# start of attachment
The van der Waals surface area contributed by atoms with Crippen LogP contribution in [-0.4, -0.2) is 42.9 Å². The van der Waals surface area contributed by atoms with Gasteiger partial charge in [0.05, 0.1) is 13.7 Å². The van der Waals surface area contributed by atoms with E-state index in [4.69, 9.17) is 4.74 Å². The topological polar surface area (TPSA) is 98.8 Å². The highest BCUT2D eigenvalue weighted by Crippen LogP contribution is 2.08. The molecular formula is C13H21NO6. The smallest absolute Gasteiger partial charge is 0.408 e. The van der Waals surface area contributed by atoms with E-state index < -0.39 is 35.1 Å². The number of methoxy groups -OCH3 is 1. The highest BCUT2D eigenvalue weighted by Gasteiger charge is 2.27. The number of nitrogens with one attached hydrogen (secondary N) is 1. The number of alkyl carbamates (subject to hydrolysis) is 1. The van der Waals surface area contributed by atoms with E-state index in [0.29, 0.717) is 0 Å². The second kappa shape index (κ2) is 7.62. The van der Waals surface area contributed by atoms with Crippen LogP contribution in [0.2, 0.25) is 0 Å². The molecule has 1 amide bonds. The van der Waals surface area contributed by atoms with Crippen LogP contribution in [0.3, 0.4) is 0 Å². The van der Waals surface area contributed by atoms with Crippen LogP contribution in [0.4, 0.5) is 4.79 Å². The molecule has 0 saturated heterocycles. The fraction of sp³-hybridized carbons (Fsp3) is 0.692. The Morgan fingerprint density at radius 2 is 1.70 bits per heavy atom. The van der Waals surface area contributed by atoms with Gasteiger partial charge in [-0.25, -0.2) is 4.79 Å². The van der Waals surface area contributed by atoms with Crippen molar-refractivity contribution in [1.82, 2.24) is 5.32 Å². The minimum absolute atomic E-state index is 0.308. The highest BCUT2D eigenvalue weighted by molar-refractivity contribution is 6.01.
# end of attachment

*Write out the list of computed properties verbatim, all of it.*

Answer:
The van der Waals surface area contributed by atoms with Crippen LogP contribution in [-0.4, -0.2) is 42.9 Å². The van der Waals surface area contributed by atoms with Gasteiger partial charge in [0.05, 0.1) is 13.7 Å². The van der Waals surface area contributed by atoms with E-state index in [4.69, 9.17) is 4.74 Å². The topological polar surface area (TPSA) is 98.8 Å². The highest BCUT2D eigenvalue weighted by Crippen LogP contribution is 2.08. The molecular formula is C13H21NO6. The smallest absolute Gasteiger partial charge is 0.408 e. The van der Waals surface area contributed by atoms with E-state index < -0.39 is 35.1 Å². The number of methoxy groups -OCH3 is 1. The highest BCUT2D eigenvalue weighted by Gasteiger charge is 2.27. The number of nitrogens with one attached hydrogen (secondary N) is 1. The number of alkyl carbamates (subject to hydrolysis) is 1. The van der Waals surface area contributed by atoms with E-state index in [0.29, 0.717) is 0 Å². The second kappa shape index (κ2) is 7.62. The van der Waals surface area contributed by atoms with Crippen LogP contribution in [0.2, 0.25) is 0 Å². The molecule has 1 amide bonds. The van der Waals surface area contributed by atoms with Crippen LogP contribution in [0.3, 0.4) is 0 Å². The van der Waals surface area contributed by atoms with Crippen LogP contribution in [0.4, 0.5) is 4.79 Å². The molecule has 0 saturated heterocycles. The fraction of sp³-hybridized carbons (Fsp3) is 0.692. The Morgan fingerprint density at radius 2 is 1.70 bits per heavy atom. The van der Waals surface area contributed by atoms with Gasteiger partial charge in [-0.25, -0.2) is 4.79 Å². The van der Waals surface area contributed by atoms with Crippen molar-refractivity contribution in [1.82, 2.24) is 5.32 Å². The minimum absolute atomic E-state index is 0.308. The highest BCUT2D eigenvalue weighted by molar-refractivity contribution is 6.01.